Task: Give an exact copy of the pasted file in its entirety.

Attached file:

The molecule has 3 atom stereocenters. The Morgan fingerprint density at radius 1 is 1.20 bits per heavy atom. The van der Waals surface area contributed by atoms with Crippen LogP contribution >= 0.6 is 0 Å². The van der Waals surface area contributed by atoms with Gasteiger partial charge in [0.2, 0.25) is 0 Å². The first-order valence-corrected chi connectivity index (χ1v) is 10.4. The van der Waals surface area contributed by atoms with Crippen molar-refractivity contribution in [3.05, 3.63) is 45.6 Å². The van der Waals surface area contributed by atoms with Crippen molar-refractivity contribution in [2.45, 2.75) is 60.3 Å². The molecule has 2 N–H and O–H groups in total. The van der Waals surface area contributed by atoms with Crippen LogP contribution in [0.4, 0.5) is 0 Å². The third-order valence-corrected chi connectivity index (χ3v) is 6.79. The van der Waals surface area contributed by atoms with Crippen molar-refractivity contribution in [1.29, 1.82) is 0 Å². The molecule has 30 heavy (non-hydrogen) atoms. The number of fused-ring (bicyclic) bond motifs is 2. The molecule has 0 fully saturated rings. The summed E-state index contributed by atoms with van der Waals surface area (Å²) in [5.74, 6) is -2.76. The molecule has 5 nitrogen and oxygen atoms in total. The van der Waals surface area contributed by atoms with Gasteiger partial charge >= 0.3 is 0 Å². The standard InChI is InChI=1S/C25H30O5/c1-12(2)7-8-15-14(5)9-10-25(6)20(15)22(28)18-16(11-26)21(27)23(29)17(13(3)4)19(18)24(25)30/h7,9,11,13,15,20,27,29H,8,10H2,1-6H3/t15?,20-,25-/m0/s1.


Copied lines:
The molecule has 3 atom stereocenters. The Morgan fingerprint density at radius 1 is 1.20 bits per heavy atom. The van der Waals surface area contributed by atoms with Crippen LogP contribution >= 0.6 is 0 Å². The van der Waals surface area contributed by atoms with Gasteiger partial charge in [0.2, 0.25) is 0 Å². The first-order valence-corrected chi connectivity index (χ1v) is 10.4. The van der Waals surface area contributed by atoms with Crippen molar-refractivity contribution in [3.05, 3.63) is 45.6 Å². The van der Waals surface area contributed by atoms with Crippen molar-refractivity contribution in [2.45, 2.75) is 60.3 Å². The molecule has 2 N–H and O–H groups in total. The van der Waals surface area contributed by atoms with Crippen LogP contribution in [0.4, 0.5) is 0 Å². The third-order valence-corrected chi connectivity index (χ3v) is 6.79. The van der Waals surface area contributed by atoms with Crippen molar-refractivity contribution in [1.29, 1.82) is 0 Å². The molecule has 30 heavy (non-hydrogen) atoms. The number of fused-ring (bicyclic) bond motifs is 2. The molecule has 0 fully saturated rings. The summed E-state index contributed by atoms with van der Waals surface area (Å²) in [5.74, 6) is -2.76. The molecule has 5 nitrogen and oxygen atoms in total. The van der Waals surface area contributed by atoms with Gasteiger partial charge >= 0.3 is 0 Å². The standard InChI is InChI=1S/C25H30O5/c1-12(2)7-8-15-14(5)9-10-25(6)20(15)22(28)18-16(11-26)21(27)23(29)17(13(3)4)19(18)24(25)30/h7,9,11,13,15,20,27,29H,8,10H2,1-6H3/t15?,20-,25-/m0/s1.